The Supreme Court has now spoken in the matter of flexible tenancies (see my previous post here at https://www.breakinglaw.co.uk/search/label/flexible%20tenancies) and I warn you - it's a bit technical! It has disagreed with the decisions reached by the lower courts.
The ruling is that a flexible tenancy landlord can take steps to terminate the tenancy early (before its fixed period has come to an end) on the basis of some default by the tenant provided that the tenancy agreement contains a forfeiture clause. In deciding whether there was a forfeiture clause, regard would be had to the substance of the words used rather than their form. The standard flexible tenancy agreement used by Croydon Council which was the landlord in the case did contain provisions which amounted to forfeiture clauses and the same standard agreement has been used by most -if not all - of the local authorities who between 2014 and 2018 granted an estimated 30,000 flexible tenancies.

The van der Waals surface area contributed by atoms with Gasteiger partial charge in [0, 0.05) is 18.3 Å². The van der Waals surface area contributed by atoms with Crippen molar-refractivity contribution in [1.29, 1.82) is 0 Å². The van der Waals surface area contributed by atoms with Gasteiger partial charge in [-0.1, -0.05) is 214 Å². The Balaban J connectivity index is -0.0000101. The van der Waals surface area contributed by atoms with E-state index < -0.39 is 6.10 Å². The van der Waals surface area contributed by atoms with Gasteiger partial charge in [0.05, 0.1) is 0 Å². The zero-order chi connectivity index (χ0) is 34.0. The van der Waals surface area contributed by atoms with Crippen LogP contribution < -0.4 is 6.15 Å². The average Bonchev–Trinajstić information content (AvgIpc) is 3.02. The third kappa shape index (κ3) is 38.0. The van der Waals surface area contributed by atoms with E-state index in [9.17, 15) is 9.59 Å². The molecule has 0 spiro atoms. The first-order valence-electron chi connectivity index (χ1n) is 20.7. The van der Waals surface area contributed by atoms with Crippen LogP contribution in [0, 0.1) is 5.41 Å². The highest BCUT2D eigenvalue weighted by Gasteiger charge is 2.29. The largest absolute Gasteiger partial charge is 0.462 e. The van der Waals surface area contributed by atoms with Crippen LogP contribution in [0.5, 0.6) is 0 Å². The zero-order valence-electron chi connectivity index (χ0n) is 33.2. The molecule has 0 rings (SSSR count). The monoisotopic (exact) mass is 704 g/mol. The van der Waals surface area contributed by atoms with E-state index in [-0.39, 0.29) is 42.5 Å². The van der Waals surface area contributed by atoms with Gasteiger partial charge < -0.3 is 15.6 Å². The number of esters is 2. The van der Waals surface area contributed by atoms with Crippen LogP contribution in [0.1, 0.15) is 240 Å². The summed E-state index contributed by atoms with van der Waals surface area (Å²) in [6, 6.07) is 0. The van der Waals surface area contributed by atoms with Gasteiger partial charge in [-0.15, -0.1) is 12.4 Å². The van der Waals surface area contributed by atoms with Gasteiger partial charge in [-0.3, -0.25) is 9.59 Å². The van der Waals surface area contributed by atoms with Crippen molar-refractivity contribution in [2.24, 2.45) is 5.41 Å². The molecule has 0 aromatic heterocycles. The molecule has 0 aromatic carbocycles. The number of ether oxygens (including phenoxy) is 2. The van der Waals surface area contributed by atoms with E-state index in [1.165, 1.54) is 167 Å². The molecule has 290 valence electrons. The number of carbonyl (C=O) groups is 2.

The Supreme Court also ruled that where a flexible tenancy agreement contained a break clause and no fault was being alleged against the tenant, then, provided the conditions for its exercise were satisfied, the landlord could take steps to exercise it and obtain possession before the end of the fixed term This would be appropriate, for example, where possession was required so that the let property could be redeveloped.
Without a break clause (where no tenant fault) or forfeiture clause (tenant fault), the landlord looking to oust their flexible tenant will be stymied.